Last week, Uber (Uber Stock Quote, Chart NYSE:UBER) ended up in a fender-bender of an IPO, as the stock dropped 18 per cent over its first two trading days.
But who’s responsible for the mishap? Was it underwriters Morgan Stanley or perhaps those cagey investors who were quick to flip the stock at first opportunity? Or maybe the trade war between China and the US? More than likely it was just bad timing, says Mike Newton of Scotia Wealth, who thinks Uber has a lot of growth potential as a burgeoning logistics company.
“Uber should have come out a lot earlier and they came out in a pretty bad market, which was not helpful,” says Newton, director and portfolio manager at Scotia Wealth, to BNN Bloomberg on Tuesday. “I would not be blaming Uber for the market or the market for Uber, or blaming Morgan Stanley for bad underwriting tactics. I just think it was a market situation where you had a lot of IPO fatigue.”
Ride-hailing company Uber made its debut last Thursday to much fanfare, raising a precedent-setting $8.1 billion in its IPO. But the stock stumbled out of the gate, opening at $42.00 per share, which was below its IPO price of $45.00, and then closing out Friday down seven per cent. Monday was no better, as the stock lost a further 11 per cent before climbing seven per cent on Tuesday.
Experts have pointed to a number of potential contributing factors, including overly aggressive pricing from lead underwriters Morgan Stanley, who have also been blamed for not doing a better job at vetting key investors.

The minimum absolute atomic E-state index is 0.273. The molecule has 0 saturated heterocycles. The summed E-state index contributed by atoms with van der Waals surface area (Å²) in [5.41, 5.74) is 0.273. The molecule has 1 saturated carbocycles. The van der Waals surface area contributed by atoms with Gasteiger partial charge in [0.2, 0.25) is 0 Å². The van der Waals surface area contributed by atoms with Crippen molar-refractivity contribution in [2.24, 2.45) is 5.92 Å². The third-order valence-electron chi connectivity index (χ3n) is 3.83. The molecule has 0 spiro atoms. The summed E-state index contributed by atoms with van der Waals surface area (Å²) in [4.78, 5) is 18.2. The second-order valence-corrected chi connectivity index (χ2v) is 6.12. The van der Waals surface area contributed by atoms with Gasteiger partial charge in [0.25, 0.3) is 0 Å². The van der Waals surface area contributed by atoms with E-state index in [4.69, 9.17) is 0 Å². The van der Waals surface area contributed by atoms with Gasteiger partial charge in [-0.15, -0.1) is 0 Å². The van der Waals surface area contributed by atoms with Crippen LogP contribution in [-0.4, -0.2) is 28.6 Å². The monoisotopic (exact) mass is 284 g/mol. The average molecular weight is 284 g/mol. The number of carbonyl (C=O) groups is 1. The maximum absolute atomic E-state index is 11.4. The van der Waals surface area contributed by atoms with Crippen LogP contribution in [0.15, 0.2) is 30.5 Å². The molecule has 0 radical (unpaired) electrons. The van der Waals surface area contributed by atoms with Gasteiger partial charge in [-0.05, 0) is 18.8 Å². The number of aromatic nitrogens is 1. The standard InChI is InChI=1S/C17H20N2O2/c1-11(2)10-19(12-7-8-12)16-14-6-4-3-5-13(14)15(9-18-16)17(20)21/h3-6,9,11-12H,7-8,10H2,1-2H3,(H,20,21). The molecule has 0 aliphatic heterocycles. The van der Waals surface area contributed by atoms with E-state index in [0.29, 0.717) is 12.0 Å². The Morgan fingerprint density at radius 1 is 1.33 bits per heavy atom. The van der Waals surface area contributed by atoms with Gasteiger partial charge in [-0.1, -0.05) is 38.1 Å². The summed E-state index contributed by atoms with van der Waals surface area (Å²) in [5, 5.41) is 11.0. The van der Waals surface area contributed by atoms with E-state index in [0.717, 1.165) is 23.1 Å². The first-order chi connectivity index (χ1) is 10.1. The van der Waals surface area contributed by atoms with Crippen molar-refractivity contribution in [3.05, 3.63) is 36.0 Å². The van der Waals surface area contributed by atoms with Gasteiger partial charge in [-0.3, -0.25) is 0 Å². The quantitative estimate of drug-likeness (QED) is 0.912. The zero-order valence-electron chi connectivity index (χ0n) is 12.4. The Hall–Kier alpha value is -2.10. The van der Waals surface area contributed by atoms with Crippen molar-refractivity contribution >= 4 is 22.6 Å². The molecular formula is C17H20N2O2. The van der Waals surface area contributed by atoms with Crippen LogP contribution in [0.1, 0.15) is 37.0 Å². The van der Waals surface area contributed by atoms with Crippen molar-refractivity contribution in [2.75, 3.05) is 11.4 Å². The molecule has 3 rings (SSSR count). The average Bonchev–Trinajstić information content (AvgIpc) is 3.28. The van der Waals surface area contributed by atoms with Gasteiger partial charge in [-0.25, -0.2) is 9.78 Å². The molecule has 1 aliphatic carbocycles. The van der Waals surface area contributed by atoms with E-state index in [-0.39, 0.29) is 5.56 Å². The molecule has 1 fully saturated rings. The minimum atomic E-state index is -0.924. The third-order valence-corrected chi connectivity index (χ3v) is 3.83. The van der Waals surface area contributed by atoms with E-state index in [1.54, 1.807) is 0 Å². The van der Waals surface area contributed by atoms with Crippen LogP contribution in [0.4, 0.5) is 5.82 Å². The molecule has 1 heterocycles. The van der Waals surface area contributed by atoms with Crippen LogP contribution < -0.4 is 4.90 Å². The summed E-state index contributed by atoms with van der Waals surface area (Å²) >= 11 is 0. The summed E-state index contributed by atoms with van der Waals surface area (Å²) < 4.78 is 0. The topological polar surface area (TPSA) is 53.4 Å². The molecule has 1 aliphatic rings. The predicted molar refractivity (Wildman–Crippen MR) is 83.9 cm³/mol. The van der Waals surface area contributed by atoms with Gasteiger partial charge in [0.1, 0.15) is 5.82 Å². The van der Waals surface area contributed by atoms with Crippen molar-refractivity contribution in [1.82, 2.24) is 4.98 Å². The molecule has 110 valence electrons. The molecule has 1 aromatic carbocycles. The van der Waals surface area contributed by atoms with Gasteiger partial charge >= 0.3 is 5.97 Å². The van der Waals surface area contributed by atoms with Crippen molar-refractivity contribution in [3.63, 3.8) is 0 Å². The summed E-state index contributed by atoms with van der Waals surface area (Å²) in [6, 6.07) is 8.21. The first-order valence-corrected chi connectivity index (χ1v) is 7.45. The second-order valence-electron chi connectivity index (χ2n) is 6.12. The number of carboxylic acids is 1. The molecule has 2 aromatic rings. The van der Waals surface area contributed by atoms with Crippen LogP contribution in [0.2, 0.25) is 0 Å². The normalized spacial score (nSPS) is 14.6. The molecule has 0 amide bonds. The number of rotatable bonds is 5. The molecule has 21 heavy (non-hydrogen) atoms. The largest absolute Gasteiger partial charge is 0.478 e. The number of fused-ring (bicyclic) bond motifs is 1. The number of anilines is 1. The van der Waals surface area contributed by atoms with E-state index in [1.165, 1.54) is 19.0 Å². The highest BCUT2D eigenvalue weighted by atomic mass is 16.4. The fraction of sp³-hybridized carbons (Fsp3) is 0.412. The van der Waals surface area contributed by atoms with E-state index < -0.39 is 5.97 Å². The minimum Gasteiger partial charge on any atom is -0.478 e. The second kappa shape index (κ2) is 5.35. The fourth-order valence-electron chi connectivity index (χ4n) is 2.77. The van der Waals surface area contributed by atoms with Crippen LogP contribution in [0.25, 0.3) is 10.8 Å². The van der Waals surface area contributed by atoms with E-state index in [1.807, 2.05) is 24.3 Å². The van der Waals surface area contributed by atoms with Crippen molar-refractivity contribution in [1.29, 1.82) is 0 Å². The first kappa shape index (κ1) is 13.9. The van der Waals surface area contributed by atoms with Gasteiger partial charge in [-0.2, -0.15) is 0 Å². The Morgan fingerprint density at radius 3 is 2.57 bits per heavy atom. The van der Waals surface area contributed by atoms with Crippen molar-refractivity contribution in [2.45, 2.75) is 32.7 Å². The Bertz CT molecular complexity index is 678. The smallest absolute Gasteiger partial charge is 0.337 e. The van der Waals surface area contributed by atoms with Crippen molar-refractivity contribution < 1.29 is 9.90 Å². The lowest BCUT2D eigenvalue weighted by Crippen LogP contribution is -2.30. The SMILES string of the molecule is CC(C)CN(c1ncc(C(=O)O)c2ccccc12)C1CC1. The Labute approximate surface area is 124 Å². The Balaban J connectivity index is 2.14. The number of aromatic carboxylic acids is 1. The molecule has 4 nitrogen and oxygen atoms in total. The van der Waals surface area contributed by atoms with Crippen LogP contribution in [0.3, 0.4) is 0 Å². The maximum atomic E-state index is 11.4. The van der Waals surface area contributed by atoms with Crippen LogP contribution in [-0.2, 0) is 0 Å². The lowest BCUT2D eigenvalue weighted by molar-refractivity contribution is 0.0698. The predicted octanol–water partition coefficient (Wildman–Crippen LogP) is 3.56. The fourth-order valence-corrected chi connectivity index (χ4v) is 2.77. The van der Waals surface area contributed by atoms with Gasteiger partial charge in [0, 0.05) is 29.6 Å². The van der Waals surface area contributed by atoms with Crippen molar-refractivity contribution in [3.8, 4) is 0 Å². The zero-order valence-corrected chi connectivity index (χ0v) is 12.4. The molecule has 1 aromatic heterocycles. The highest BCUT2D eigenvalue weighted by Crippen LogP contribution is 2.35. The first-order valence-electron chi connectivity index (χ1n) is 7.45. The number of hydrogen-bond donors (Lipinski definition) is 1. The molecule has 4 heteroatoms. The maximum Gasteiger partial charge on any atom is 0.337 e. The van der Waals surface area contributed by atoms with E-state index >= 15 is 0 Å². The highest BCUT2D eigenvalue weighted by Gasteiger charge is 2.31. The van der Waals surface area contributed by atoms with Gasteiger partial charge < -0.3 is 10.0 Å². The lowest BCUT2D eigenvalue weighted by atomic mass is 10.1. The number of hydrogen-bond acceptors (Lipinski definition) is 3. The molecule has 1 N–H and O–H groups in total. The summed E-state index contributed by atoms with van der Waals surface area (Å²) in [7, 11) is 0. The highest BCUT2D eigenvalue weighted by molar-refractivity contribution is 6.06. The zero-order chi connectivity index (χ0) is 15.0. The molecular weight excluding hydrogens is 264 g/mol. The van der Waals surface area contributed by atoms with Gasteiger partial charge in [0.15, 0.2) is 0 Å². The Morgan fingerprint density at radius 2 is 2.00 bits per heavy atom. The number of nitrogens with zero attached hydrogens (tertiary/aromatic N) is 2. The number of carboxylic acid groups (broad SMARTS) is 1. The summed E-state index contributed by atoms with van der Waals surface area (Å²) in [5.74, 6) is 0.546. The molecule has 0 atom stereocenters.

“In retrospect, the underwriters should have done a better job at figuring how strong the true demand was,” said Jay Ritter, a professor at the University of Florida’s Warrington College of Business who specializes in IPOs, to Bloomberg News. “But underwriters in general have a hard time finding out how much buy-and-hold demand there is, versus flippers.”
Concerns over Uber’s lack of profitability have also been flagged as potential culprits, along with poor performance over by competitor Lyft, who IPO’d in late March, and general market unease over the ratcheting up of trade tensions between China and the United States.
Newton says Uber’s future success will depend upon finding uses for its platform that go beyond ride-hailing and food delivery.
“I’ve seen the Uber app progress over the last number of years. You can split fares, you can share, and Uber can get into all kinds of other verticals. They’re working almost exclusively with McDonalds right now,” Newton says.
“I’m not buying Uber in my portfolios. I’ll wait about a quarter to see how it all shakes out,” he says. “But if Uber can do what Jeff Bezos did with Amazon but do it with logistics, it could be much more exciting than what most people think.”